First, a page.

St. George: We would like to see much greater focused placed on family engagement in education. We need to reach beyond parent teacher associations or school based management committees and get into the homes of students. It is important to help families of individual students to understand and strengthen developmental, social, emotional and academic support structures at home and the very tangible ways they can do that within their means. 

7. How can/do illiterate parents support their children’s learning?

St. George: A parent, whether literate or not, is still able to instill in a child a sense of curiosity, critical reflection, confidence in who they are and what they have to offer to the home, community, the world. Research on resilience, or grit, speaks to the significant impact of a loving, caring adult who lets the child know they are important, meaningful and supported.  

 8. How does Creative work to meet the unique needs of male and female learners?

St. George: As a former special education teacher, I believe that every learner in a classroom has unique needs. We help teachers understand various ways in which unconscious bias emerges, the importance of differentiated teacher strategies and helping them find strategies and solutions to become more impactful and equitable in their approach to classroom instruction. We also apply programming that helps students to understand their needs better and strategies they can apply to help themselves in their learning goals. We also help them understand their rights as children. We foster engagement with peers and mentors to help build their social safety nets and allow them to individually and collectively transcend the status quo. 

9. Why is it important to work with local partners and how do we build their capacity to carry this change forward?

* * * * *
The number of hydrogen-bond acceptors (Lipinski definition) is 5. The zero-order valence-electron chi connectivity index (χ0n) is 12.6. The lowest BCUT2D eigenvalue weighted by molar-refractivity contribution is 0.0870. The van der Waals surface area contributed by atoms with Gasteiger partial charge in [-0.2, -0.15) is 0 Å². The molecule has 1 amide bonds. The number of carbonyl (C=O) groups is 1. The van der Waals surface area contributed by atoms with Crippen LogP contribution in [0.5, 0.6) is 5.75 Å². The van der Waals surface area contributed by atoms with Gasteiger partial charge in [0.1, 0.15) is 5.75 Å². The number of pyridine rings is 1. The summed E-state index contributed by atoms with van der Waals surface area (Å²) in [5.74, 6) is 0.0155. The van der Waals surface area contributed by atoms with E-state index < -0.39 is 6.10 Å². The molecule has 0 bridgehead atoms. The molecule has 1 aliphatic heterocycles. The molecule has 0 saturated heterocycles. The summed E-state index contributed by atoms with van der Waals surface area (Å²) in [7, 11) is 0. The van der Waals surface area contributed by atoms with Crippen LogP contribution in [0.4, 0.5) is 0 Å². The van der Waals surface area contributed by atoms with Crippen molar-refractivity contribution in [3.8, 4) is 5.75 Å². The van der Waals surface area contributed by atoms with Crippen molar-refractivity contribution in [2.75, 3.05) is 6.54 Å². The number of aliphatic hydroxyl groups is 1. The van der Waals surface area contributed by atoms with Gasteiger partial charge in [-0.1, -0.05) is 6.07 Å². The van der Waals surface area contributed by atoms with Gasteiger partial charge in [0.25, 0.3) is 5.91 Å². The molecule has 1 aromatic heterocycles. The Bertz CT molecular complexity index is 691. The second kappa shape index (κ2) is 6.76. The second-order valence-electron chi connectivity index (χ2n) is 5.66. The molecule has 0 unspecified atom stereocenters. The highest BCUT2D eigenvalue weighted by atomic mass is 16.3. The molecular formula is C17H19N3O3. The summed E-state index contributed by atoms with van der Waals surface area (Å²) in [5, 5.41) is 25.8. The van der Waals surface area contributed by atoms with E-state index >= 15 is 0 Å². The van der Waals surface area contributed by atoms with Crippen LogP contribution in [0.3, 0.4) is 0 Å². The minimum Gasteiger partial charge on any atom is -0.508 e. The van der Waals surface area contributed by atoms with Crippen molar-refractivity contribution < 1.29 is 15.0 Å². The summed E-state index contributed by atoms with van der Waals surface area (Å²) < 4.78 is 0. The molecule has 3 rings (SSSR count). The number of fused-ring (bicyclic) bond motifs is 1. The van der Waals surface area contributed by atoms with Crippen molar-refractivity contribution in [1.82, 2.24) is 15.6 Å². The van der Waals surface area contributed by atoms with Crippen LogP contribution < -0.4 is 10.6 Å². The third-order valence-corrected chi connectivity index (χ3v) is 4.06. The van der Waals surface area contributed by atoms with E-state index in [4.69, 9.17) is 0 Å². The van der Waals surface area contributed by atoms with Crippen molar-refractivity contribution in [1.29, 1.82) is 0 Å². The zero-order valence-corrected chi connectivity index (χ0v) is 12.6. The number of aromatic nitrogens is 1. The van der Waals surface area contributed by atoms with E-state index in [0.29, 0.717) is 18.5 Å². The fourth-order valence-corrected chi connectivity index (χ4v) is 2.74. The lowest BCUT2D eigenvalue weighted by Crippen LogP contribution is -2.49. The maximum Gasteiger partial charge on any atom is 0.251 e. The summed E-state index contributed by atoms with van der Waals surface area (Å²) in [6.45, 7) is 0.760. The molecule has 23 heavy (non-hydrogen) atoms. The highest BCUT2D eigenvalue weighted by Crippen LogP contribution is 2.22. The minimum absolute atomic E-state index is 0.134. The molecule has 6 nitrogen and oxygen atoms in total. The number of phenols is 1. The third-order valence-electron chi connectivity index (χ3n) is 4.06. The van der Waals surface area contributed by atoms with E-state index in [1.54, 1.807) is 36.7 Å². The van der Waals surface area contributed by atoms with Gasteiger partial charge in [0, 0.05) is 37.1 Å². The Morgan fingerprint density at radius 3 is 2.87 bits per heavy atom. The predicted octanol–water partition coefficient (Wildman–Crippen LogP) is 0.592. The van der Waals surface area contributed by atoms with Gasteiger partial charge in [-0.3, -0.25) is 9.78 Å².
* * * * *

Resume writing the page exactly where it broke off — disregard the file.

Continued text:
St. George: Creative offers a mentoring and coaching approach to local partner capacity development. We provide explicit training on knowledge and skills needed to engage as effective and compliant actors in this space. We also help local partners grow their vision for who they can be in serving the education and opportunity needs of the most marginalized and vulnerable populations. 

 10. When you look at many of the places where you have and are currently working, do you see progress? Do you see success?

St. George: Oh definitely. So, I’ll go back to Afghanistan. Creative has had the privilege of working with the Ministry of Education there for the better part of the last 16 years. When we first went in, there was no Ministry of Education functioning. People were sitting in the hallways sipping tea waiting for their jobs to be defined. And, now, they’re around the table shaping the policies, dictating their priorities, strengthening their systems and advancing their mandate to reach more children. They are the drivers in our current efforts and we’re playing a very different type of role today in assisting them in advancing their journey. The capacity shift is palpable. Through the years they have brought millions of more kids back to school. Is there still work to be done? Yes. But, Afghanistan is on that path. It’s unfortunate they must contend with such serious security risks in their efforts. But, the capacity gains are there and they’re rewarding to see.  

Children in Afghan classroom.